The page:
Gail Bayless took her two sons and two nephews for some swimming time at the Marietta Aquatic Center Tuesday but before they jumped in the water they had to put on sunscreen.
Bayless, of Marietta, said it's a rule she doesn't allow them to bend.
"We even make them get out after they've been in an hour or two to dry off and put it on again," she said.
Medical experts say now that the official start of summer is nearly here it's extremely important that people take steps to protect their skin when they're swimming, boating or doing other activities outside.
Dr. M.K. Shah, medical director of the Strecker Cancer Center at Marietta Memorial Hospital, said if a person is going to be in the sun, it should be in the mornings.
"The main thing is to try to avoid direct sun exposure mostly in the afternoons between 12 and 4," he said. "The morning sun doesn't have as strong ultraviolet (UV) radiation as compared to the afternoon sun."
Summer skin protection tips:
Seek shade, especially during midday hours.
Wear clothing to protect exposed skin.
Wear a hat with a wide brim to shade the face, head, ears and neck.
Wear sunglasses that wrap around and block as close to 100 percent of both UVA and UVB rays as possible.
Use sunscreen with sun protective factor (SPF) 15 or higher, and both UVA and UVB protection.
Avoid indoor tanning.
Source: Centers for Disease Control and Prevention.
According to the U.S. Environmental Protection Agency there are a number of factors that impact the level of UV radiation reaching the earth's surface, including not only time of day but also weather conditions and reflective surfaces like water and pavement.
Shah said regardless of whether a person is outside in the morning or afternoon, it's important that they wear clothing that will cover up their skin and apply sunscreen to exposed skin.
He said sunscreen should be at least SPF (sun protective factor) 15. The sun protective factor reveals the relative amount of sunburn protection that a sunscreen provide an average user when correctly used, according to the U.S. Environmental Protection Agency.
Sunscreen with SPF 15, for example, protects the skin from 93 percent of UVB radiation while SPF 30 sunscreen provides 97 percent protection.
"Every two to three hours that needs to be reapplied," Shah said.
The American Academy of Dermatology indicates one ounce, or enough to fill a shot glass, is the amount needed to cover exposed areas of the body, but that amount should be adjusted depending on body size.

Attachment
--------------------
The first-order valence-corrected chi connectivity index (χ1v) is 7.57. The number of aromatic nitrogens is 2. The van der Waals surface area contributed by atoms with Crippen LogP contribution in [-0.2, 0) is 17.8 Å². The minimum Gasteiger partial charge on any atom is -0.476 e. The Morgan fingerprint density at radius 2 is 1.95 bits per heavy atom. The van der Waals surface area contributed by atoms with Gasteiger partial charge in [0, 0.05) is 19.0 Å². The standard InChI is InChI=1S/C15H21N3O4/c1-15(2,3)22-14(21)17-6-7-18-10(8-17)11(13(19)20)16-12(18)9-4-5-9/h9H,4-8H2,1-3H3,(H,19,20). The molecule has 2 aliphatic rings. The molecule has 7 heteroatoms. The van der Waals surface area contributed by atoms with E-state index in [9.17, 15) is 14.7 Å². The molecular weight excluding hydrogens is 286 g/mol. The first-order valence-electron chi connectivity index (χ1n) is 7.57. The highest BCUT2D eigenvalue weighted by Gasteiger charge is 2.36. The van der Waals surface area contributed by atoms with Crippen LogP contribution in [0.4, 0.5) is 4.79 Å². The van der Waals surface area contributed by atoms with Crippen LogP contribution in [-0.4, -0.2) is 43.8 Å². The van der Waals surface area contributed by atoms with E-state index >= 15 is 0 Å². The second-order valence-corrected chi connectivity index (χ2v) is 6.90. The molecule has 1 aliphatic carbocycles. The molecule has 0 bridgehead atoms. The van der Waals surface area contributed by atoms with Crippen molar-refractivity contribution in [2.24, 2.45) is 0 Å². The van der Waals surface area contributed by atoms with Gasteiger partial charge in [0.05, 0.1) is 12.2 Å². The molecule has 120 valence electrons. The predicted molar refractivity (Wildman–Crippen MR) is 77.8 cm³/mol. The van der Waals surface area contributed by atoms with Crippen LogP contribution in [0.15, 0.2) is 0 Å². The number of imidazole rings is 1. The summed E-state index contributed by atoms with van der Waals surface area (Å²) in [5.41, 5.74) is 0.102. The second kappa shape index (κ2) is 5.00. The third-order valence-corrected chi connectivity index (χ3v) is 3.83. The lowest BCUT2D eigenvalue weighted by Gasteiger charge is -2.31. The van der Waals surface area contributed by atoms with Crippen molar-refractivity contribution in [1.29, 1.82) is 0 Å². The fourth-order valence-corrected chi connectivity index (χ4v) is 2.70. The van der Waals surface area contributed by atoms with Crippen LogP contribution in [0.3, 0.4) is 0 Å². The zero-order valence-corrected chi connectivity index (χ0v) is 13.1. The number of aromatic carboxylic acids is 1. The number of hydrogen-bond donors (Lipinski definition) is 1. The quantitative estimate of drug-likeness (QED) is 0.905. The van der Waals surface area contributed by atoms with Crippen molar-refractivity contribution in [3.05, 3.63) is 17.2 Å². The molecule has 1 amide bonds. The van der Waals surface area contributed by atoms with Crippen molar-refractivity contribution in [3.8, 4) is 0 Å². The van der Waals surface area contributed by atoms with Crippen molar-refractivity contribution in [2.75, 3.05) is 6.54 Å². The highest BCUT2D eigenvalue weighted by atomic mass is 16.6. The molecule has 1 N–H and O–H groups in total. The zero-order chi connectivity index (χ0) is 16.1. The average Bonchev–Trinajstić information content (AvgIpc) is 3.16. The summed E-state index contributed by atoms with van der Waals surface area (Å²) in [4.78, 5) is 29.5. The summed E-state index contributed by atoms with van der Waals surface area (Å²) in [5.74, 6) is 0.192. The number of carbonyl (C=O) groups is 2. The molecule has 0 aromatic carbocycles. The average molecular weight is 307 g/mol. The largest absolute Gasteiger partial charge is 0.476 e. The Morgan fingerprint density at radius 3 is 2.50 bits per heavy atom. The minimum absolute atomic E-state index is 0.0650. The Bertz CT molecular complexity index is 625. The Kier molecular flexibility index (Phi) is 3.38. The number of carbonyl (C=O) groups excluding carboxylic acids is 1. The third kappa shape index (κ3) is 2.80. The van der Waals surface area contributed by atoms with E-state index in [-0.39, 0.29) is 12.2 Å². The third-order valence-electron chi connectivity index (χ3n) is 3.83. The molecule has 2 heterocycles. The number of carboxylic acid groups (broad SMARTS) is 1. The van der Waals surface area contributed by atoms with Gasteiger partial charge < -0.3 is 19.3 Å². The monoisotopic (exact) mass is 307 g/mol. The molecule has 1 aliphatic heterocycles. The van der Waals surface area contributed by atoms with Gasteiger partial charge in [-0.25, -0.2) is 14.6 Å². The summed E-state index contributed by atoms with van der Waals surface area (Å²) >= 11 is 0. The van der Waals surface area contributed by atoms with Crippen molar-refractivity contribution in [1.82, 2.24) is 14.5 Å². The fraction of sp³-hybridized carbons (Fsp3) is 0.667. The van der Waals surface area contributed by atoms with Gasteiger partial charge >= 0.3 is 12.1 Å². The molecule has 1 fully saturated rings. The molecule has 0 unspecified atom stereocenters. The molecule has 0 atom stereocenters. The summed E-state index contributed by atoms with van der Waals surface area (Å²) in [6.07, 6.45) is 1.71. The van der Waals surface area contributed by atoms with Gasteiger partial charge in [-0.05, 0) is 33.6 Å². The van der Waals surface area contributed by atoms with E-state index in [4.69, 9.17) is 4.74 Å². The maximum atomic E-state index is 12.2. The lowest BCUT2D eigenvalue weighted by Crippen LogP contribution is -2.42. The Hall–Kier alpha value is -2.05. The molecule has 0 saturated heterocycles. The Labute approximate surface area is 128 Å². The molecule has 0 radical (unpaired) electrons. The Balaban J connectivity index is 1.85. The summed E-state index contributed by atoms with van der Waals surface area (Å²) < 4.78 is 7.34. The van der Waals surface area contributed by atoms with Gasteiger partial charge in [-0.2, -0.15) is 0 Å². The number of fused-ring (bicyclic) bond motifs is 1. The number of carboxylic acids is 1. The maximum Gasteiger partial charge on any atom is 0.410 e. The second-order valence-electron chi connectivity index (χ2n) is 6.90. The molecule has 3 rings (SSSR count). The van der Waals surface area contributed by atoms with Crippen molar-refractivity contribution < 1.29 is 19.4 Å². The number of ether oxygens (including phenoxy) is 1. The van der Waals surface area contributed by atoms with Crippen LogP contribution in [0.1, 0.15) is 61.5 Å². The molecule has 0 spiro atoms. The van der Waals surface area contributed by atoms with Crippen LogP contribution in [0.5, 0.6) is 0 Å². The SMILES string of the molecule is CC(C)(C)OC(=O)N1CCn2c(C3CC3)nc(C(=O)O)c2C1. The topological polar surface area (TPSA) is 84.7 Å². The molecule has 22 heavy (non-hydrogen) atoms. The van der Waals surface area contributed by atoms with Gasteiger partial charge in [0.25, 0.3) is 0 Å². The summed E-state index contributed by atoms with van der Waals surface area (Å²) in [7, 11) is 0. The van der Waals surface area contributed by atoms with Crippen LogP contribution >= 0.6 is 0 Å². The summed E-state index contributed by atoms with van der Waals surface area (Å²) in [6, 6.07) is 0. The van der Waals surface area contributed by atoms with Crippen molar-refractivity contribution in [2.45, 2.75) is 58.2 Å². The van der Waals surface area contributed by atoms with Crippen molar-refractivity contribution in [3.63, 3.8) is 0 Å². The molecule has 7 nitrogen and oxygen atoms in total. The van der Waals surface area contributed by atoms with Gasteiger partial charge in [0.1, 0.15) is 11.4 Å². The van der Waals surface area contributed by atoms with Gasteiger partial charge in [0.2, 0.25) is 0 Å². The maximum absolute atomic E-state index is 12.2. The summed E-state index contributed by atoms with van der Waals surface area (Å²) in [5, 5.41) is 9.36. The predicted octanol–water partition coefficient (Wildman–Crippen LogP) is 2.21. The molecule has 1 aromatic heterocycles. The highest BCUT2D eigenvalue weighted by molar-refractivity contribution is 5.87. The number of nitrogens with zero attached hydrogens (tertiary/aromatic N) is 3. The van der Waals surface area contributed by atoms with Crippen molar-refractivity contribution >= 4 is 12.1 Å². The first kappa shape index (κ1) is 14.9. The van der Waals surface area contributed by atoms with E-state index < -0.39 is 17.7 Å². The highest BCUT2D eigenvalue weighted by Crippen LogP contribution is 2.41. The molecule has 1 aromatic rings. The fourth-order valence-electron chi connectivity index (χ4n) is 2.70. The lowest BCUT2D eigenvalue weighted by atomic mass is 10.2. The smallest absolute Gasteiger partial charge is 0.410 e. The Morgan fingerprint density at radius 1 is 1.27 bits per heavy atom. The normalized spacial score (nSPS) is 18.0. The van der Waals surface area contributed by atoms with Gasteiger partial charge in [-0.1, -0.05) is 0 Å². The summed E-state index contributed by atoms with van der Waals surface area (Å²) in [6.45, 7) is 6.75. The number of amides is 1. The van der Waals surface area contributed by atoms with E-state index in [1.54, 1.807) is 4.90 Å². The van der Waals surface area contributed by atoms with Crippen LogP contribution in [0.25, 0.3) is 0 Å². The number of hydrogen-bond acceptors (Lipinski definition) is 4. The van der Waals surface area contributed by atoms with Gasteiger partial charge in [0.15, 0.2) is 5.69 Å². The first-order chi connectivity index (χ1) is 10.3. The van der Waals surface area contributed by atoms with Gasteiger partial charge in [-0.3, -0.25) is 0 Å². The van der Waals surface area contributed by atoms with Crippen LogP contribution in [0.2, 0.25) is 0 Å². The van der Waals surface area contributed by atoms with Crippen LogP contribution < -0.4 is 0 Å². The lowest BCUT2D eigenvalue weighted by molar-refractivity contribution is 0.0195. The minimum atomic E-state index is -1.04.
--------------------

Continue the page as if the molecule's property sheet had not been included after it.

The academy also recommends the use of water resistant sunscreen that offers broad-spectrum protection, which protects against UVA and UVB rays.
Shah added that even those who have skin that tans should protect themselves because the sun's rays can harm them, too.
"People with fair skin, are freckled or red haired are at a high risk of developing skin malignancy like anybody else but maybe a little more," he noted.
Shah said those who expose their skin to the sun too much over a period of many years are susceptible to common forms of skin cancer like basal cell carcinoma or squamous cell carcinoma, which are both non melanoma skin cancers that he said can usually be treated with surgery.
Melanoma is the most dangerous type of skin cancer.
"Melanoma is difficult to treat unless it's diagnosed in an early stage," he added.
Shah said people should follow the ABCD rule when determining if a mole is a sign of melanoma. The letter A stands for asymmetry, meaning one half is different than the other half. The letter B stands for border irregularity and the letter C stands for uneven color. The letter D stands for diameter, with a mole bigger than six millimeters possibly being melanoma.
According to the Centers for Disease Control and Prevention in 2008 59,695 people in the United States were diagnosed with melanomas of the skin and 8,623 of those died. Those are the most recent statistics available.
Shah pointed out that even if a person does not get skin cancer from too much sun exposure, it does have other negative, long term effects on the skin.
"It can cause other benign skin problems," he said. "It can be dry or become wrinkly."